“It was the central aim of the revolution to not just let a few benefit,” tells Souail Aidoudi to DW World, and he further adds, “But that aim has not been honoured.” He states that the Tunisians still have no access to work, and he remains unemployed for the past ten years. For him, nothing has changed except the government. A lot of young Tunisians having Degrees find themselves jobless, but they are not hoping for a job immediately. They are hoping for a new constitution, but even that remains to be implemented. Most Tunisians pin their hopes on the current crop of younger revolutionaries and pro-Democracy activists trying to fight the older elite which essentially want to turn the clock back to Ali’s time. For them, democracy is a wall that prevents their almost continuous looting from the society.

Most also attest that freedom is something that is entirely new for the Tunisians, and it should be ensured that Democracy not be exploited, misused or misunderstood. Tunisia has been seen to be handling it well enough- more than four dozen new radio stations have been set up and newspapers and magazines carrying the opinions of journalists and artists instead of state-sponsored propaganda are being published. The progress is slow, but without a doubt steady.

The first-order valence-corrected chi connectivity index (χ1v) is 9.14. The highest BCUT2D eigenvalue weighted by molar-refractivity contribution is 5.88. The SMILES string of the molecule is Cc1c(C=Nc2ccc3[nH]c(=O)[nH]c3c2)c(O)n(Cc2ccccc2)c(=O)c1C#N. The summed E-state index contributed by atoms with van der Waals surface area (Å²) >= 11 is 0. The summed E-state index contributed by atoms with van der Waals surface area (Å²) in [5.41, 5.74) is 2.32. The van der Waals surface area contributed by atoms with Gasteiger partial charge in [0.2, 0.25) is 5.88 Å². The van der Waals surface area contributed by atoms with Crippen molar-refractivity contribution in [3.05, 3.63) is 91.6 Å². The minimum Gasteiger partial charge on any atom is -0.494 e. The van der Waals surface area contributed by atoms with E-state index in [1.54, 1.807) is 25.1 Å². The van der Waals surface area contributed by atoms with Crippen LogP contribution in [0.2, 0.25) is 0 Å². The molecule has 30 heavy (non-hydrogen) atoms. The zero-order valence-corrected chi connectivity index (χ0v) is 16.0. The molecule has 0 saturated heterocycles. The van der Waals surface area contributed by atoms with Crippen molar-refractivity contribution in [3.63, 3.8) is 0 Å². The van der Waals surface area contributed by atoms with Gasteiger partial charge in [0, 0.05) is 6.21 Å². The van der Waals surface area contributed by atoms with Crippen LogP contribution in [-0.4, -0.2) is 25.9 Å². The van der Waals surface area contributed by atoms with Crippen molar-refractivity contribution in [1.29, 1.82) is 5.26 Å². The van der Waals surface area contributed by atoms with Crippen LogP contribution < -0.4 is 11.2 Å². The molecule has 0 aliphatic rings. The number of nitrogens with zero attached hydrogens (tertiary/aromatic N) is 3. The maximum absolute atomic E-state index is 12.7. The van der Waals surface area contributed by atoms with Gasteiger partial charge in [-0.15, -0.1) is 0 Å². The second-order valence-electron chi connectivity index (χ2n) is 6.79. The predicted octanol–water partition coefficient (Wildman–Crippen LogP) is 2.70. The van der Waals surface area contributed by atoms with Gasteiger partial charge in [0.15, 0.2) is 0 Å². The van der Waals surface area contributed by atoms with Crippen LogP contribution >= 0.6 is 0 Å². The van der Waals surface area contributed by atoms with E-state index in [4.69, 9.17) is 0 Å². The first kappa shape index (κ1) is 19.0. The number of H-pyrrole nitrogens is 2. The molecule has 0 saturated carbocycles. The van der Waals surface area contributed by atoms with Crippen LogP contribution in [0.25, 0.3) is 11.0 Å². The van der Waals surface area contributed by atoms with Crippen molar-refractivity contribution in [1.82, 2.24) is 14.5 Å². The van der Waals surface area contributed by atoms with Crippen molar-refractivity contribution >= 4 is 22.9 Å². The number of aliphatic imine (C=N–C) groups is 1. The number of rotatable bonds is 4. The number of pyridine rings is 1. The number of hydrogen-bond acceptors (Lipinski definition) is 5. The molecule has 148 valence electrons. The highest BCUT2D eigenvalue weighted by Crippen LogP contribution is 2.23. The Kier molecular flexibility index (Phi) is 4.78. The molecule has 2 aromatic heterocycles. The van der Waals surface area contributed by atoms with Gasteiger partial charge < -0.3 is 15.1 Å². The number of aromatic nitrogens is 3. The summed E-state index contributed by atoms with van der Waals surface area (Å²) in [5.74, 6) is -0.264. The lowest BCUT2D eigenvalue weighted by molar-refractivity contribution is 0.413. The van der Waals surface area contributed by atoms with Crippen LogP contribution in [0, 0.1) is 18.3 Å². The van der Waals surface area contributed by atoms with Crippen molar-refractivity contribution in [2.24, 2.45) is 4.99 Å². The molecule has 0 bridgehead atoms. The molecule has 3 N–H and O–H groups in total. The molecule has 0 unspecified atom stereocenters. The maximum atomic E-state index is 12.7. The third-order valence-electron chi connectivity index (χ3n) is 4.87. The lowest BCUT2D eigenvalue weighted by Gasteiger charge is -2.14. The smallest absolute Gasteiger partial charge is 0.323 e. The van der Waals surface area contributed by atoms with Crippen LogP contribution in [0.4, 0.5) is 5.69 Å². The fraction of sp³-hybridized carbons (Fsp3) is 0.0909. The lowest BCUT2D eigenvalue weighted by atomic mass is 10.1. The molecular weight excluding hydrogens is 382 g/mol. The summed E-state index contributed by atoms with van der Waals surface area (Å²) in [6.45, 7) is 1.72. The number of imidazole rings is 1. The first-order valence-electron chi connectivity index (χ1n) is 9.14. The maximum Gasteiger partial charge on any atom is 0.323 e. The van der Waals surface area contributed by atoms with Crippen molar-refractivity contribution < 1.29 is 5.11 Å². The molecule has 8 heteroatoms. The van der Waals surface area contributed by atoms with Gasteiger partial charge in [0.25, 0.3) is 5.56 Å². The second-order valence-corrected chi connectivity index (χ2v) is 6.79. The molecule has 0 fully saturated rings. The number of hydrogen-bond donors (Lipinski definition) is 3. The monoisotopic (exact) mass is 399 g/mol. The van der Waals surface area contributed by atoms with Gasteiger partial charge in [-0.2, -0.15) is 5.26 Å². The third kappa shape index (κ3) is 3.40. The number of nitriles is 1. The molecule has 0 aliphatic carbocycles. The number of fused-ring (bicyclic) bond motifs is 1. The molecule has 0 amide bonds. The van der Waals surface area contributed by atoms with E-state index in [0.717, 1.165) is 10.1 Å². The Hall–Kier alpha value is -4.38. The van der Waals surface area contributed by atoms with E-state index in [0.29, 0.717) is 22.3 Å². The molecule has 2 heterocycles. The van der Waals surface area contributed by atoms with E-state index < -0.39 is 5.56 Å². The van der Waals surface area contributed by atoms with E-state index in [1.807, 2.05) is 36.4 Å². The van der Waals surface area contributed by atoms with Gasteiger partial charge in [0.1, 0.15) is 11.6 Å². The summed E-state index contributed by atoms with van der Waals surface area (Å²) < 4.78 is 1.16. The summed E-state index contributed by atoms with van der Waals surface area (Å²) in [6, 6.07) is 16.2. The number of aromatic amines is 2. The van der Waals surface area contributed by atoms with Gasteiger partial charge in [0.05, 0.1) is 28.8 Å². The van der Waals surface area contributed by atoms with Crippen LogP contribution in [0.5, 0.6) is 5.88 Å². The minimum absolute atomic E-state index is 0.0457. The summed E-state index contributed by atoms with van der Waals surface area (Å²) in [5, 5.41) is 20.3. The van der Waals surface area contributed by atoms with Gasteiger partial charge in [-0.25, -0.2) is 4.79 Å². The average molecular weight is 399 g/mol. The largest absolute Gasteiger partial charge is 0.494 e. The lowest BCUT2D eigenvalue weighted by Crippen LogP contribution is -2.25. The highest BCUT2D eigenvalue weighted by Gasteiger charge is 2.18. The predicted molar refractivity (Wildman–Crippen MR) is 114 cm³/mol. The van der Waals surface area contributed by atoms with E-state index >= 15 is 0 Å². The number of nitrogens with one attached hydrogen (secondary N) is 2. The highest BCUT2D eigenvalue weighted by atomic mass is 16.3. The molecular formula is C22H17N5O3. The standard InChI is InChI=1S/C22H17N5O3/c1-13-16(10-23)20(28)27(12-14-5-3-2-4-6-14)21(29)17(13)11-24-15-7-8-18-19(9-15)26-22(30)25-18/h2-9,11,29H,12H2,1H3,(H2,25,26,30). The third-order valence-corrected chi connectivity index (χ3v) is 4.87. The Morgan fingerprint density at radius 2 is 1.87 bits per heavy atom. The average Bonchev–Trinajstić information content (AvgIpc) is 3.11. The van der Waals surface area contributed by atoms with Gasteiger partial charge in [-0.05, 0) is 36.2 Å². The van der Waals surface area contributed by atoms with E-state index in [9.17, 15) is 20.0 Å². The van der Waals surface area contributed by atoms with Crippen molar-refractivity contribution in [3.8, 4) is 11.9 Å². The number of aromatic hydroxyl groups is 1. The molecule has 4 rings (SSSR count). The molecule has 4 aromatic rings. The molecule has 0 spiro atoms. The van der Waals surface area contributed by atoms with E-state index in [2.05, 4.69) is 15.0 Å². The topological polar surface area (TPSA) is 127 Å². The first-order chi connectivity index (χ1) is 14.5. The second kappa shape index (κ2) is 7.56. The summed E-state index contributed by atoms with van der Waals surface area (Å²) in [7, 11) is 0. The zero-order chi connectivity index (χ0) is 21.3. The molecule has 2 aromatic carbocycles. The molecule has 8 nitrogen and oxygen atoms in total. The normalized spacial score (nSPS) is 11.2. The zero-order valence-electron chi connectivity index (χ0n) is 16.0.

But is it enough to establish Tunisia as the modern example of an Islamic democracy? The answer can be contested and is highly arguable. It should be accepted and agreed upon that the transition process is never easy to implement, and it almost is never a smooth ride. Uncertainty certainly marks Tunisia, but that uncertainty is mixed with the latitude of hope and evolution. That uncertainty of Tunisia will take time to bloom into peace and assurance, but the progress shall be steady and continuous- and the Tunisians want it, as they proved it by electing the secularist Nida Tunis to the new regime, thus rejecting Islamist Ennahda. Indeed, it is not for nothing that Tunisia has been repeatedly called the new hope of the Arab world- a nation that is pregnant with promises yet to be realized, with optimism and unshakable belief of the people in a free, fair and an inclusive society. With such a population as advocates of change, Tunisia might well be called as the success story of Arab Spring and Mohamed Bouazizi, a fighter who shall never be forgotten.

Posted by The Indian Economist | For the Curious Mind